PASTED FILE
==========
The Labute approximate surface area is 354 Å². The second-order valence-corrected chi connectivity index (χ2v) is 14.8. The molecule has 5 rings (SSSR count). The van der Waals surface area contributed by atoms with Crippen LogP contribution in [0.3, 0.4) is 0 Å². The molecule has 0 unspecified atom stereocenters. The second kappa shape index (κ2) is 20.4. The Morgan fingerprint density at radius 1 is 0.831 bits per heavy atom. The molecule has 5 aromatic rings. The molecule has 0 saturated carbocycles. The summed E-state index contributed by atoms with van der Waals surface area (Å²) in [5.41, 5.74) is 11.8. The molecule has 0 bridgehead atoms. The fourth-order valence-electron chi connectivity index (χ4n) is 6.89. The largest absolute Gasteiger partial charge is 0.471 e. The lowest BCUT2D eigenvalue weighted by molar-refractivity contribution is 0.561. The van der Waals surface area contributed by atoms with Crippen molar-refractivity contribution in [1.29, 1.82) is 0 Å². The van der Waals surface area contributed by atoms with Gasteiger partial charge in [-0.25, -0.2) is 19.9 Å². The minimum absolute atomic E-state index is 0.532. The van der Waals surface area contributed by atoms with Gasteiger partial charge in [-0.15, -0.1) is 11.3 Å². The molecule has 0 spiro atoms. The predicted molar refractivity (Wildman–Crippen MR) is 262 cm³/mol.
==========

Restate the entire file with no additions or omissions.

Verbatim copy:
The Labute approximate surface area is 354 Å². The second-order valence-corrected chi connectivity index (χ2v) is 14.8. The molecule has 5 rings (SSSR count). The van der Waals surface area contributed by atoms with Crippen LogP contribution in [0.3, 0.4) is 0 Å². The molecule has 0 unspecified atom stereocenters. The second kappa shape index (κ2) is 20.4. The Morgan fingerprint density at radius 1 is 0.831 bits per heavy atom. The molecule has 5 aromatic rings. The molecule has 0 saturated carbocycles. The summed E-state index contributed by atoms with van der Waals surface area (Å²) in [5.41, 5.74) is 11.8. The molecule has 0 bridgehead atoms. The fourth-order valence-electron chi connectivity index (χ4n) is 6.89. The largest absolute Gasteiger partial charge is 0.471 e. The lowest BCUT2D eigenvalue weighted by molar-refractivity contribution is 0.561. The van der Waals surface area contributed by atoms with Crippen molar-refractivity contribution in [1.29, 1.82) is 0 Å². The van der Waals surface area contributed by atoms with Gasteiger partial charge in [-0.25, -0.2) is 19.9 Å². The minimum absolute atomic E-state index is 0.532. The van der Waals surface area contributed by atoms with Gasteiger partial charge in [-0.15, -0.1) is 11.3 Å². The molecule has 0 spiro atoms. The predicted molar refractivity (Wildman–Crippen MR) is 262 cm³/mol.